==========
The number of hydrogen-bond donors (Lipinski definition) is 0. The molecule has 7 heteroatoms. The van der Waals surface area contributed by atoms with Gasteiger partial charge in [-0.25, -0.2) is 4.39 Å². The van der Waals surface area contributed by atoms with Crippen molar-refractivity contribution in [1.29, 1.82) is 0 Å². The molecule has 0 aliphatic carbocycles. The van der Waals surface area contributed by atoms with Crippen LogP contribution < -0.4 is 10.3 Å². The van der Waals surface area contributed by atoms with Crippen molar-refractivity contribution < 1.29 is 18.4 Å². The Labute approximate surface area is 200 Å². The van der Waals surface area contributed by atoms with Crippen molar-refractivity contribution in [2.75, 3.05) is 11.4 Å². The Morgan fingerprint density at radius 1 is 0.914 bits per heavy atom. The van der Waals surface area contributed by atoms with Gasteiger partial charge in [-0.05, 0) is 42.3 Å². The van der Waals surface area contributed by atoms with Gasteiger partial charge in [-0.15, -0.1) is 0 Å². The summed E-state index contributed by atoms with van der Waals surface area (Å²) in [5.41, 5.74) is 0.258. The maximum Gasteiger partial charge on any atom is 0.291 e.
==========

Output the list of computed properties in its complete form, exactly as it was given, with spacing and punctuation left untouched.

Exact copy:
The number of hydrogen-bond donors (Lipinski definition) is 0. The molecule has 7 heteroatoms. The van der Waals surface area contributed by atoms with Gasteiger partial charge in [-0.25, -0.2) is 4.39 Å². The van der Waals surface area contributed by atoms with Crippen molar-refractivity contribution in [1.29, 1.82) is 0 Å². The molecule has 0 aliphatic carbocycles. The van der Waals surface area contributed by atoms with Crippen LogP contribution < -0.4 is 10.3 Å². The van der Waals surface area contributed by atoms with Crippen molar-refractivity contribution < 1.29 is 18.4 Å². The Labute approximate surface area is 200 Å². The van der Waals surface area contributed by atoms with Crippen molar-refractivity contribution in [2.75, 3.05) is 11.4 Å². The Morgan fingerprint density at radius 1 is 0.914 bits per heavy atom. The van der Waals surface area contributed by atoms with Gasteiger partial charge in [-0.05, 0) is 42.3 Å². The van der Waals surface area contributed by atoms with Gasteiger partial charge in [-0.15, -0.1) is 0 Å². The summed E-state index contributed by atoms with van der Waals surface area (Å²) in [5.41, 5.74) is 0.258. The maximum Gasteiger partial charge on any atom is 0.291 e.